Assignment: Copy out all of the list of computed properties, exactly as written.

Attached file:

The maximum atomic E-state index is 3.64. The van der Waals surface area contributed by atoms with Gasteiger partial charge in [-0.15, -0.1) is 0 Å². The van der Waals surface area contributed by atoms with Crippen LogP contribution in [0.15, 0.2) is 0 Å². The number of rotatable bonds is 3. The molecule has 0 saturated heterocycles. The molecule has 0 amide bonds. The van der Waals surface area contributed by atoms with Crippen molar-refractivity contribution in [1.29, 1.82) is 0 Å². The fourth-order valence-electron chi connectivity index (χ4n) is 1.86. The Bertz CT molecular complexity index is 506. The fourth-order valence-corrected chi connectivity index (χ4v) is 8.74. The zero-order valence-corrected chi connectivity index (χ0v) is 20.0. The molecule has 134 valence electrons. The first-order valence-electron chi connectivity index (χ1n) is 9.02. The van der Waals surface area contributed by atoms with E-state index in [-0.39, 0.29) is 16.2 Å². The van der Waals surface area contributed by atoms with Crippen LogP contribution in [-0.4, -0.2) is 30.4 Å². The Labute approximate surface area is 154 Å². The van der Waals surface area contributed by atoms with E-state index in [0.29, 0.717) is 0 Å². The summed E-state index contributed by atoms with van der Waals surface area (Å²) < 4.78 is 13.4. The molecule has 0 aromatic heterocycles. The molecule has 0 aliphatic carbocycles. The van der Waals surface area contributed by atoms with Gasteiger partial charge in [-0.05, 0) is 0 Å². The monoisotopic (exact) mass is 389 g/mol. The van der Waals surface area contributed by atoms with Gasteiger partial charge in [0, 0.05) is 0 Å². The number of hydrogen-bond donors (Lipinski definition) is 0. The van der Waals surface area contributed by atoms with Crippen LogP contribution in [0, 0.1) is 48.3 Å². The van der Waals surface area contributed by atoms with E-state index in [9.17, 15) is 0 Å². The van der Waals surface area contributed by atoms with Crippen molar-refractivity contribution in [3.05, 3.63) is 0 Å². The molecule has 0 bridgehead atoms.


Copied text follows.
The maximum atomic E-state index is 3.64. The van der Waals surface area contributed by atoms with Gasteiger partial charge in [-0.15, -0.1) is 0 Å². The van der Waals surface area contributed by atoms with Crippen LogP contribution in [0.15, 0.2) is 0 Å². The number of rotatable bonds is 3. The molecule has 0 saturated heterocycles. The molecule has 0 amide bonds. The van der Waals surface area contributed by atoms with Crippen molar-refractivity contribution in [1.29, 1.82) is 0 Å². The fourth-order valence-electron chi connectivity index (χ4n) is 1.86. The Bertz CT molecular complexity index is 506. The fourth-order valence-corrected chi connectivity index (χ4v) is 8.74. The zero-order valence-corrected chi connectivity index (χ0v) is 20.0. The molecule has 134 valence electrons. The first-order valence-electron chi connectivity index (χ1n) is 9.02. The van der Waals surface area contributed by atoms with E-state index in [-0.39, 0.29) is 16.2 Å². The van der Waals surface area contributed by atoms with Crippen LogP contribution in [-0.4, -0.2) is 30.4 Å². The Labute approximate surface area is 154 Å². The van der Waals surface area contributed by atoms with E-state index in [0.29, 0.717) is 0 Å². The summed E-state index contributed by atoms with van der Waals surface area (Å²) < 4.78 is 13.4. The molecule has 0 aromatic heterocycles. The molecule has 0 aliphatic carbocycles. The van der Waals surface area contributed by atoms with Gasteiger partial charge in [-0.05, 0) is 0 Å². The monoisotopic (exact) mass is 389 g/mol. The van der Waals surface area contributed by atoms with Gasteiger partial charge in [0, 0.05) is 0 Å². The number of hydrogen-bond donors (Lipinski definition) is 0. The van der Waals surface area contributed by atoms with Crippen LogP contribution in [0, 0.1) is 48.3 Å². The van der Waals surface area contributed by atoms with E-state index in [9.17, 15) is 0 Å². The van der Waals surface area contributed by atoms with Crippen molar-refractivity contribution in [3.05, 3.63) is 0 Å². The molecule has 0 bridgehead atoms.